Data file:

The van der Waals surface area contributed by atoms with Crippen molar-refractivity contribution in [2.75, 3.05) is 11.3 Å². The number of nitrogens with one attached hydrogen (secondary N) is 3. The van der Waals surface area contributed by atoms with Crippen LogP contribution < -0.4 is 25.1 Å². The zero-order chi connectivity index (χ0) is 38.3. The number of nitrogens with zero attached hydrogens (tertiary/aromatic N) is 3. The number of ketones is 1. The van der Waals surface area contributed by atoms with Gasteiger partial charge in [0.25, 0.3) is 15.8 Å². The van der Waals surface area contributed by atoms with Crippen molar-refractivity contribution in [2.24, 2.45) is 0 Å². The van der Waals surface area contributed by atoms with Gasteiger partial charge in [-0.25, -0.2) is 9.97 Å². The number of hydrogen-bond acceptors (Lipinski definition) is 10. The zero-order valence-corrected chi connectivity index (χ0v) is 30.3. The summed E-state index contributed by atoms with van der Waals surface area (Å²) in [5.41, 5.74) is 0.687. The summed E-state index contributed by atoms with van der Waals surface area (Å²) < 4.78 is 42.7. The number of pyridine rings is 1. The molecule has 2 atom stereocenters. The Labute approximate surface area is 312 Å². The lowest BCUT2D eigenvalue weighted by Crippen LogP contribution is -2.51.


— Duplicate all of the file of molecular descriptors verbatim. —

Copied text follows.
The van der Waals surface area contributed by atoms with Crippen molar-refractivity contribution in [2.75, 3.05) is 11.3 Å². The number of nitrogens with one attached hydrogen (secondary N) is 3. The van der Waals surface area contributed by atoms with Crippen LogP contribution < -0.4 is 25.1 Å². The zero-order chi connectivity index (χ0) is 38.3. The number of nitrogens with zero attached hydrogens (tertiary/aromatic N) is 3. The number of ketones is 1. The van der Waals surface area contributed by atoms with Gasteiger partial charge in [0.25, 0.3) is 15.8 Å². The van der Waals surface area contributed by atoms with Crippen molar-refractivity contribution in [2.24, 2.45) is 0 Å². The van der Waals surface area contributed by atoms with Gasteiger partial charge in [-0.25, -0.2) is 9.97 Å². The number of hydrogen-bond acceptors (Lipinski definition) is 10. The zero-order valence-corrected chi connectivity index (χ0v) is 30.3. The summed E-state index contributed by atoms with van der Waals surface area (Å²) in [5.41, 5.74) is 0.687. The summed E-state index contributed by atoms with van der Waals surface area (Å²) < 4.78 is 42.7. The number of pyridine rings is 1. The molecule has 2 atom stereocenters. The Labute approximate surface area is 312 Å². The lowest BCUT2D eigenvalue weighted by Crippen LogP contribution is -2.51.